5 Example (Refinancing of Short-Term Debt) On December 31, 2001, Hattie McDaniel Company had $1,200,000 of short-term debt in the form of notes payable due February 2, On January 21, 2002, the company issued 25,000 shares of its common stock for $38 per share, receiving $950,000 proceeds after brokerage fees and other costs of issuance. On February 2, 2002, the proceeds from the stock sale, supplemented by an additional $250,000 cash, are used to liquidate the $1,200,000 debt. Example Partial Balance Sheet liabilities: Notes payable 250,000 Long-term debt: Notes payable refinanced 950,000 Total liabilities 1,200, Other Liabilities Dividends payable -- current liability if cash or property equity if stock Unearned revenues Sales taxes payable Property taxes payable Income taxes payable Payroll taxes Compensated absences Postretirement benefits (chapter 21) Bonus agreements Case 13-1 (Nature of Liabilities) Presented below is the current liabilities section of Nizami Corporation. ($000) liabilities $ 68,713 $ 7,700 Notes payable 179, ,379 Accounts payable 60,312 31,649 Compensation to employees 158,198 77,621 Accrued liabilities 10,486 26,491 maturities of long-term debt 16,592 6,649 Total current liabilities $493,797 $251,489 Instructions: Answer the following questions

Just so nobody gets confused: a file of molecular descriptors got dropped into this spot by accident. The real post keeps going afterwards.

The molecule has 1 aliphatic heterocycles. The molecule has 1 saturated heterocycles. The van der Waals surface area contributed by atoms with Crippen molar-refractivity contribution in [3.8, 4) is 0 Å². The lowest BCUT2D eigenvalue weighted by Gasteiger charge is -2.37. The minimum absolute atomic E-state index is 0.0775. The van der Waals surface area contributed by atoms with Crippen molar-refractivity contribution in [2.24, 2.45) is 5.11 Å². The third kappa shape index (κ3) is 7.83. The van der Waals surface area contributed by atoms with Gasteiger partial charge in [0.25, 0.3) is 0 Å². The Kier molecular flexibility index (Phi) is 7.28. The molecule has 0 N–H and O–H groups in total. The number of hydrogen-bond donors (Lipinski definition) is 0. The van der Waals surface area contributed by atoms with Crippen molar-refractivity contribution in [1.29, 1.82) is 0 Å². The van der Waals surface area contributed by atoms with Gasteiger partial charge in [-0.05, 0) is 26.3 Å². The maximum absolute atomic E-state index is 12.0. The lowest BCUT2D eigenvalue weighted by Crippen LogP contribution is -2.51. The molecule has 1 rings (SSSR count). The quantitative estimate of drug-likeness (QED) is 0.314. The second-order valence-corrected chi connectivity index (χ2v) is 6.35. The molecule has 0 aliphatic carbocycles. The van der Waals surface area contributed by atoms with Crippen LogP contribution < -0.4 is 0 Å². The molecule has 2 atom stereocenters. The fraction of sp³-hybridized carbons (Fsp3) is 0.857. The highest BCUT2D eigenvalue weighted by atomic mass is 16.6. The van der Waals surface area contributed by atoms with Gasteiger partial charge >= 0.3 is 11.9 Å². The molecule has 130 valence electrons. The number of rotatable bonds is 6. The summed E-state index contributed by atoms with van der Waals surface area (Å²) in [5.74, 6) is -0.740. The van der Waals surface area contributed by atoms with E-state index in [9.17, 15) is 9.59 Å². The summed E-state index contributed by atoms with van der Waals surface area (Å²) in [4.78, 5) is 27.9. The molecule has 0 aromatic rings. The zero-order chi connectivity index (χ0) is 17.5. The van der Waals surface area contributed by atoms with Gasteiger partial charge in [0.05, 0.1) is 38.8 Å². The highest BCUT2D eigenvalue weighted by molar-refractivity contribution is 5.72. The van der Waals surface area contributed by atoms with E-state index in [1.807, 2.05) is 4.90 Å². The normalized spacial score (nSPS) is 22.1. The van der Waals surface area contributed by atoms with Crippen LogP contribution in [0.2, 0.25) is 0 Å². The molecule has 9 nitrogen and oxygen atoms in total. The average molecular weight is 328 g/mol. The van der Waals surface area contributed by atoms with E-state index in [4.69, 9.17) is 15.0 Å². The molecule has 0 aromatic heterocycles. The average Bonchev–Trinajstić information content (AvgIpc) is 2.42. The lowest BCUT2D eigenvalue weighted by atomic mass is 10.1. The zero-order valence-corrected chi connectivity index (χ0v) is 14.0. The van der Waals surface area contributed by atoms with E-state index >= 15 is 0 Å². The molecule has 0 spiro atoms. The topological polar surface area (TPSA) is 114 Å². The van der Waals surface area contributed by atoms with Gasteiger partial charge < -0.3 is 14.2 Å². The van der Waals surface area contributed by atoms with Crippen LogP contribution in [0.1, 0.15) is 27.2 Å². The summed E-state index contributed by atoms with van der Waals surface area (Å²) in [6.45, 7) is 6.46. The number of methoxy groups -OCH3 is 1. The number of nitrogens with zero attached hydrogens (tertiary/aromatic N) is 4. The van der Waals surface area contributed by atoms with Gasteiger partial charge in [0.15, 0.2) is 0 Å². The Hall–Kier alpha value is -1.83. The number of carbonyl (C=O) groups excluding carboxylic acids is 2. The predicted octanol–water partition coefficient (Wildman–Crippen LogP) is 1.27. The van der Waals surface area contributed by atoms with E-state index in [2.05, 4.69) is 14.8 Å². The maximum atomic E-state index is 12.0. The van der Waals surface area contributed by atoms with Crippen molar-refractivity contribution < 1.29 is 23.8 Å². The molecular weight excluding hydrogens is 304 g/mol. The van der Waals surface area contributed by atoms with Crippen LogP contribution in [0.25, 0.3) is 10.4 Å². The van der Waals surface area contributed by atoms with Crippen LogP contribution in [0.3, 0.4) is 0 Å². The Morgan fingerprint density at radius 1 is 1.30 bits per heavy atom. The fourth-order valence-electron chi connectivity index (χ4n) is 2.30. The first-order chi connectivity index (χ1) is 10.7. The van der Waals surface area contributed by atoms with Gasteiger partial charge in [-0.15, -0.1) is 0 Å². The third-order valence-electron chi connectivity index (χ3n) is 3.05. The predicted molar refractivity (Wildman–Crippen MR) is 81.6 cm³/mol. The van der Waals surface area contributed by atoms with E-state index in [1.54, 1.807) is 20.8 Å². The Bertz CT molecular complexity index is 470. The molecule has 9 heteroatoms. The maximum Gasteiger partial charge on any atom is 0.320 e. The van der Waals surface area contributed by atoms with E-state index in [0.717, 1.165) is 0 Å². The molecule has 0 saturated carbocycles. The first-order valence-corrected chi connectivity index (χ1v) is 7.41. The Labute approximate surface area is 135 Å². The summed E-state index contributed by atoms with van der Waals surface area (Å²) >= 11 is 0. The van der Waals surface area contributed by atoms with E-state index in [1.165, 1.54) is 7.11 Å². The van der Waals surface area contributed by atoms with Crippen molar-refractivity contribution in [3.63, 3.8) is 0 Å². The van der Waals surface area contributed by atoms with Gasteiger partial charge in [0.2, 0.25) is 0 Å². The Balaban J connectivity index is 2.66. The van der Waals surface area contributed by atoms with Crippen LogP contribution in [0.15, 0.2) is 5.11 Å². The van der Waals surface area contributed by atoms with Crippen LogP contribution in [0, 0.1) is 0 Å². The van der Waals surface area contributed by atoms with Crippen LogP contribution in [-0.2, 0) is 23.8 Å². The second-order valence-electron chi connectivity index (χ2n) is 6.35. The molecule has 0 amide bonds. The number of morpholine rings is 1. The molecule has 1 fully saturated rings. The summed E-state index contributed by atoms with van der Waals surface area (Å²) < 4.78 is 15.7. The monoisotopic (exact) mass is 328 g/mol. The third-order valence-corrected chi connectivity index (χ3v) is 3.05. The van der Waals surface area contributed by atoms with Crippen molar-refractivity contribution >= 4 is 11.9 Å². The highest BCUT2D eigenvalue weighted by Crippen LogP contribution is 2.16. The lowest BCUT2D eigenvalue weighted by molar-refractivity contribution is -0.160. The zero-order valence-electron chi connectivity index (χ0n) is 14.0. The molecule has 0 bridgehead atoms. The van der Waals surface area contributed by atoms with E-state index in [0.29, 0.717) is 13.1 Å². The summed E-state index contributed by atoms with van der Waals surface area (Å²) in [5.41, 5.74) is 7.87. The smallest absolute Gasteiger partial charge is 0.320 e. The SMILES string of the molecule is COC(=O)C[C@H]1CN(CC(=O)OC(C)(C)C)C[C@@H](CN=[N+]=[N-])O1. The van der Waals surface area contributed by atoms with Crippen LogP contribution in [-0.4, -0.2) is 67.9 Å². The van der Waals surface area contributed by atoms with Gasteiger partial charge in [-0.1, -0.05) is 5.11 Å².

6 Case 13-1 (a) What are the essential characteristics that make an item a liability? (b) How does one distinguish between a current liability and a long-term liability? (c) What are accrued liabilities? Give three examples of accrued liabilities that Nizami might have. (d) What is the theoretically correct way to value liabilities? How are current liabilities usually valued? (e) Why are notes payable reported first in the current liability section? (f) What might be the items that comprise Nizami's liability for "Compensation to employees"? Case 13-2 ( versus Non-current Classification) D Annunzio Corporation includes the following items in its liabilities at December 31, 2001: 1. Notes payable, $25,000,000, due June 30, Deposits from customers on equipment ordered by them from D Annunzio, 3. Salaries payable, $3,750,000, due January 14, Instructions: Indicate in what circumstances, if any, each of the three liabilities above would be excluded from current liabilities Exercise BE 13-5 Game Pro Magazine sold 10,000 annual subscriptions on August 1, 2001, for $12 each. Prepare Game Pro s August 1, 2001, journal entry and the December 31, 2001, annual adjusting entry. Journal entry: 8/1/01 Debit Credit Cash 120,000 Unearned subscription revenue 120,000 12/31/01 Unearned subscription revenue 50,000 Subscription revenue 50,000 Exercise BE 13-6 Flintstones Corporation made credit sales of $30,000 which are subject to 6% sales tax. The corporation also made cash sales which totaled $19,610 including the 6% sales tax. (a) Prepare the entry to record Flintstones credit sales. Debit Credit Accounts receivable 31,800 Sales 30,000 Sales taxes payable 1,800 ($30,000 x 6% = $1,800) (b) Prepare the entry to record Flintstones cash sales. Cash 19,610 Sales 18,500 Sales taxes payable 1,110 ($19,610 / 1.06 = $18,500)